ICI investment up in 2023, inflation slows modestly on annual basis: OCS

According to an economic update from the Ontario Construction Secretariat (OCS), there was a slight decline in total ICI building construction investment from November to December.

A recent economic report by the Ontario Construction Secretariat revealed that total ICI building construction investment cooled down by a bit at -0.3 per cent from November to December due to a -2.5 per cent contraction in the commercial sector.

According to the report, industrial and institutional sector investment saw marginal gains. Headline CPI dropped below 3 per cent.

The report also noted that the IPPI showed a mixed picture with cement, glass, and other non-metallic products price inflation posting a significant drop, while the decline in lumber and other wood product prices stayed the same. The Building Construction Price Index posted a small slowdown for Toronto, according to the report.

Total ICI investment in building construction decreased by 0.3 per cent in December, from $2.63 billion to $2.62 billion. Commercial building investment was -2.5 per cent month-to-month and decreased from $1.36 billion to $1.32 billion.

According to the report, industrial investment grew 1.6 per cent, and institutional sector investment increased 2.6 per cent, from $635.1 million to $651.7 million.

The OCS noted that commercial sector investment has been on a gradual decline since July, while industrial sector investment continues to post record highs. The report also noted that institutional sector building investment is the highest since 2012 and continues to increase towards record levels.

Image credit: OCS

While there was a small dip in the month-to-month investment, total investment in ICI building construction in 2023 was up 12.5 per cent compared to 2022, with the industrial sector experiencing the largest percentage change (28.3 per cent), according to the report.

The strongest gains were from the first half of the year, the report noted, as Q1 2023 was up 13.7 per cent compared to Q1 2022, and Q2 2023 was up 15.9 per cent from Q2 2022. It was also noted that Q3 and Q4 gains were noteworthy, at 11.5 per cent and 9.5 per cent respectively.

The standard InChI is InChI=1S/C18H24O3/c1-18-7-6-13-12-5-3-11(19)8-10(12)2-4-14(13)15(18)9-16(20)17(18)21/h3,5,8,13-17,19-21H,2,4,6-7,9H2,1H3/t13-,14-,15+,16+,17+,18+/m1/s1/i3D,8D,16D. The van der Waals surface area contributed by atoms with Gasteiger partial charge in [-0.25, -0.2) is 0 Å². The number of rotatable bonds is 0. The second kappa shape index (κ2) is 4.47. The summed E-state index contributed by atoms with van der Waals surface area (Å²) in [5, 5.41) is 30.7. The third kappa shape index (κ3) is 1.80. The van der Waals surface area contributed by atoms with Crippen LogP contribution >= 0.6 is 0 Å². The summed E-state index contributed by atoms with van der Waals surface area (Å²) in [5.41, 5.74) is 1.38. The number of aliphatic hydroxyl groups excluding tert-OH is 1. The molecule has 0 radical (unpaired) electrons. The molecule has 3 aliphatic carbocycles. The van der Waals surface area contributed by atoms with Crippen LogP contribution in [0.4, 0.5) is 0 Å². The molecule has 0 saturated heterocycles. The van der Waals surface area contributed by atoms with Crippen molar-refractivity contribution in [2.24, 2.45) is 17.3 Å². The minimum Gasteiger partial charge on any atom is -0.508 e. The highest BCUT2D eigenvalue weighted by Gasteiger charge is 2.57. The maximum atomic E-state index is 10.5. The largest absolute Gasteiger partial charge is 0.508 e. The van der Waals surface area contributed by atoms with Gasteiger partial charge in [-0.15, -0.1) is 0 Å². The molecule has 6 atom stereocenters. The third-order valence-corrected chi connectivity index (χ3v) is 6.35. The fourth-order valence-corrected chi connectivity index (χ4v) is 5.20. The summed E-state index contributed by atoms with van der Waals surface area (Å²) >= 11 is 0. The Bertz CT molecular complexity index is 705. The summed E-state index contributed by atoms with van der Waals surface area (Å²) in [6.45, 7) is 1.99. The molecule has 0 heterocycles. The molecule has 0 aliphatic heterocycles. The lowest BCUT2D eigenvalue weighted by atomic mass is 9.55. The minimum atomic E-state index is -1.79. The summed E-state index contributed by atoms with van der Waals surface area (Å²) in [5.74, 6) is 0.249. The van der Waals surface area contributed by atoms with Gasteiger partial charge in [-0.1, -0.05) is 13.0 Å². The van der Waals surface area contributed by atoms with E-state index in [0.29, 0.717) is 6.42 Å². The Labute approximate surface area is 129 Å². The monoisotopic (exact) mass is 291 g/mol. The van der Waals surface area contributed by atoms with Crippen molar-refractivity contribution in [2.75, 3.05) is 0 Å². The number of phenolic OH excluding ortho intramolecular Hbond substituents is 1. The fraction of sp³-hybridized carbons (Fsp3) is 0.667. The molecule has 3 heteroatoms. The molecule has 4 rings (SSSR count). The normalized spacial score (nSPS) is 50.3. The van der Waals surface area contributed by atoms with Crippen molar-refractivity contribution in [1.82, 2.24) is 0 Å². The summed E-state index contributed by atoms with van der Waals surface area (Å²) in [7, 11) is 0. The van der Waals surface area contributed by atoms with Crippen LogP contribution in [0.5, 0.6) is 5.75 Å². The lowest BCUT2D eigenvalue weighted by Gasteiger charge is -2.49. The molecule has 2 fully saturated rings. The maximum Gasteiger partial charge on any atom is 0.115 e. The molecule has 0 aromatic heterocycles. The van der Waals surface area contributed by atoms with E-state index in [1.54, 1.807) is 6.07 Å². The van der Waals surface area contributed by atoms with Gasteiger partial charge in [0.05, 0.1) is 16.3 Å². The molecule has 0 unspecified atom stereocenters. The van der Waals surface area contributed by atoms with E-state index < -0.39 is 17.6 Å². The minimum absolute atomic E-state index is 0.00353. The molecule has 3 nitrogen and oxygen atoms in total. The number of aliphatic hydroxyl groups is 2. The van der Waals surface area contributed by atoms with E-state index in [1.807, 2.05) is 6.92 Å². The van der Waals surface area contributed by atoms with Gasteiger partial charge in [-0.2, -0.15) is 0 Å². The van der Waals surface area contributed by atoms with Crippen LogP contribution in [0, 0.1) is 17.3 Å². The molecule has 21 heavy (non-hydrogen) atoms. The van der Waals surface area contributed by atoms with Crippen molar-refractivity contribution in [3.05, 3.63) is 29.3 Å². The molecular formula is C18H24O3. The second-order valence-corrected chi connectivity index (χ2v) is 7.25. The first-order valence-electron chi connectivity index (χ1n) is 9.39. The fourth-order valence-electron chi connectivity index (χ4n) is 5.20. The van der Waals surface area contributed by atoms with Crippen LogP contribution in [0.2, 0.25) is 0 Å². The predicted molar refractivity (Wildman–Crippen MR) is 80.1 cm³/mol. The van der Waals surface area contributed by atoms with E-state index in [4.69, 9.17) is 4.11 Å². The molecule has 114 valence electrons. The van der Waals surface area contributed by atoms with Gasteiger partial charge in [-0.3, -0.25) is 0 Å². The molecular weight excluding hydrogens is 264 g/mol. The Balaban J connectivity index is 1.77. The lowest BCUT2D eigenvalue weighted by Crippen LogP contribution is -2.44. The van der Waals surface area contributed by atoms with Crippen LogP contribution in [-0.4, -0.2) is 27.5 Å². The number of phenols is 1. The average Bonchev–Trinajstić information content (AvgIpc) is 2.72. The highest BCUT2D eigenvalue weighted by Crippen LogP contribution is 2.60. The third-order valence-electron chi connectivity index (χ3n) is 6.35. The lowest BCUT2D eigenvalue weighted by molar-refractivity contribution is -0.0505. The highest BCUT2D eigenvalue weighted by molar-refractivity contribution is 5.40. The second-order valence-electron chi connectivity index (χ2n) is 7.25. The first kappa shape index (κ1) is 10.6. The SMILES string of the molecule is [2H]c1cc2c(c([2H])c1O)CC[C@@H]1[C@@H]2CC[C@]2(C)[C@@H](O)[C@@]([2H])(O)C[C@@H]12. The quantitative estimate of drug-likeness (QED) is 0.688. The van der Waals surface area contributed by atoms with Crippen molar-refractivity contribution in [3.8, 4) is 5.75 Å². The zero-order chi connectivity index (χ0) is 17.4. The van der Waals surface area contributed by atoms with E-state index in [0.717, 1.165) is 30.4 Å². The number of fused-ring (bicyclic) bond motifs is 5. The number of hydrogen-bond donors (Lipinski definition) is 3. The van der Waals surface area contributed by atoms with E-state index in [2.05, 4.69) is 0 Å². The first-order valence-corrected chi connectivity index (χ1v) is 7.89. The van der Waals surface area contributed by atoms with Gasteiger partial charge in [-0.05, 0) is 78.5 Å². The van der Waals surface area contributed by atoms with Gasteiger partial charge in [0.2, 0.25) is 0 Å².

According to the OCS, Toronto posted the highest investment numbers, with the largest gains coming from July 2023.

With the exclusion of Toronto, the Ottawa-Gatineau (Ontario Part) CMA had the highest commercial ($831.4 million) and institutional ($572.5 million) building investment in 2023.

The OCS noted that institutional sector investment could be attributed to both hospital construction and the parliament centre block reconstruction.

The report noted Windsor posted the highest industrial sector investment (excluding Toronto), at $720.2 million; a 257 per cent increase in building construction investment compared to 2022, which was likely due to the construction of the EV battery plant.

In terms of Ontario’s headline inflation, it dropped from 3.4 per cent in December to 2.7 per cent in January. This was mainly due to a combination of lower goods inflation, which dropped from 2.5 per cent to 1.4 per cent, and -4 per cent inflation in energy. Core inflation ebbed slightly, from 3.5 per cent to 3.2 per cent as services price inflation fell from 4.1 per cent to 3.8 per cent.

The report noted that the Building Construction Price Index was down when looking at the Toronto CMA, from 7.5 per cent in Q3 2023 to 5.5 per cent in Q4 2023.

Inflation for the industrial component dropped from 7.8 per cent to 5.5 per cent. The Ottawa region saw less prominent decreases, slowing from 8.2 per cent year-over-year inflation to 7.8 per cent for non-residential construction overall.

Image credit: OCS

Statistics Canada noted that some wage pressure remained as labour supply issues persisted. It was also noted that the construction job vacancy rate in November 2023 was 4.5 per cent, which was the lowest since February 2021 and could help further ease labour costs.

Energy and petroleum product prices continued their downward trend in January, marking the 11th straight month of negative year-over-year (year-over-year) inflation, according to the report. Fabricated metal products and construction materials were also down for the 11th month in a row.

Cement, glass, and other non-metallic mineral products experienced the largest drop in year-over-year inflation in over two year. Packaging material and containers also fell, according to the report.

The report noted, however, that lumber and other wood products inflation was positive for the first time in 15 months. However, it was up only 0.2 per cent year-over-year, which is likely due to the large drop posted in January 2023.

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